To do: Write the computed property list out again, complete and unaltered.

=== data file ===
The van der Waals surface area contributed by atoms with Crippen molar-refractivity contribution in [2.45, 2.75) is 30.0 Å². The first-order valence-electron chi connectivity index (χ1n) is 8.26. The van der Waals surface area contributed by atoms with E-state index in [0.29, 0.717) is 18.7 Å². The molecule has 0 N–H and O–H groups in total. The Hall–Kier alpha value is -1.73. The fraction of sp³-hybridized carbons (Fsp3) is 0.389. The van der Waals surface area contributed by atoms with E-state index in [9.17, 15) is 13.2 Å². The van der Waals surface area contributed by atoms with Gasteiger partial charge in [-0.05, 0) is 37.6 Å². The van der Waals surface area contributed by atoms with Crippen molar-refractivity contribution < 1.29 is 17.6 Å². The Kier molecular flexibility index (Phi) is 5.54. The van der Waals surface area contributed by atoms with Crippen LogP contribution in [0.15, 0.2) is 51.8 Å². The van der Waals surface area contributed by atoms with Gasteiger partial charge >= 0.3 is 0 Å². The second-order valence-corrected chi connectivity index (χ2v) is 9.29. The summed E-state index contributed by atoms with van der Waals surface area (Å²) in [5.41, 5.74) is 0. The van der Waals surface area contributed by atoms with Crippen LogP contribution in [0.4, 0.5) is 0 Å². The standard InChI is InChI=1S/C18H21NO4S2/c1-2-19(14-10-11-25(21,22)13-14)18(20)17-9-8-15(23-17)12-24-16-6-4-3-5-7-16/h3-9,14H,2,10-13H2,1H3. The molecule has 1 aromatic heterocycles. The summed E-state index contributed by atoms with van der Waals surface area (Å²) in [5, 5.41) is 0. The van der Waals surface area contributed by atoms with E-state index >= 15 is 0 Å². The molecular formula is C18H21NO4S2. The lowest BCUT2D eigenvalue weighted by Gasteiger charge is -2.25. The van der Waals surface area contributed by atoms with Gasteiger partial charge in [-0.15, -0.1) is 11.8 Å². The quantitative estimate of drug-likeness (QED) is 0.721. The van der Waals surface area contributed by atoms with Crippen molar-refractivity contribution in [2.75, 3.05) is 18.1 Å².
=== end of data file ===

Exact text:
The van der Waals surface area contributed by atoms with Crippen molar-refractivity contribution in [2.45, 2.75) is 30.0 Å². The first-order valence-electron chi connectivity index (χ1n) is 8.26. The van der Waals surface area contributed by atoms with E-state index in [0.29, 0.717) is 18.7 Å². The molecule has 0 N–H and O–H groups in total. The Hall–Kier alpha value is -1.73. The fraction of sp³-hybridized carbons (Fsp3) is 0.389. The van der Waals surface area contributed by atoms with E-state index in [9.17, 15) is 13.2 Å². The van der Waals surface area contributed by atoms with Gasteiger partial charge in [-0.05, 0) is 37.6 Å². The van der Waals surface area contributed by atoms with Crippen molar-refractivity contribution < 1.29 is 17.6 Å². The Kier molecular flexibility index (Phi) is 5.54. The van der Waals surface area contributed by atoms with Crippen LogP contribution in [0.15, 0.2) is 51.8 Å². The van der Waals surface area contributed by atoms with Gasteiger partial charge >= 0.3 is 0 Å². The second-order valence-corrected chi connectivity index (χ2v) is 9.29. The summed E-state index contributed by atoms with van der Waals surface area (Å²) in [5.41, 5.74) is 0. The van der Waals surface area contributed by atoms with Crippen LogP contribution in [0.4, 0.5) is 0 Å². The standard InChI is InChI=1S/C18H21NO4S2/c1-2-19(14-10-11-25(21,22)13-14)18(20)17-9-8-15(23-17)12-24-16-6-4-3-5-7-16/h3-9,14H,2,10-13H2,1H3. The molecule has 1 aromatic heterocycles. The summed E-state index contributed by atoms with van der Waals surface area (Å²) in [5, 5.41) is 0. The van der Waals surface area contributed by atoms with E-state index >= 15 is 0 Å². The molecular formula is C18H21NO4S2. The lowest BCUT2D eigenvalue weighted by Gasteiger charge is -2.25. The van der Waals surface area contributed by atoms with Gasteiger partial charge in [-0.15, -0.1) is 11.8 Å². The quantitative estimate of drug-likeness (QED) is 0.721. The van der Waals surface area contributed by atoms with Crippen molar-refractivity contribution in [2.75, 3.05) is 18.1 Å².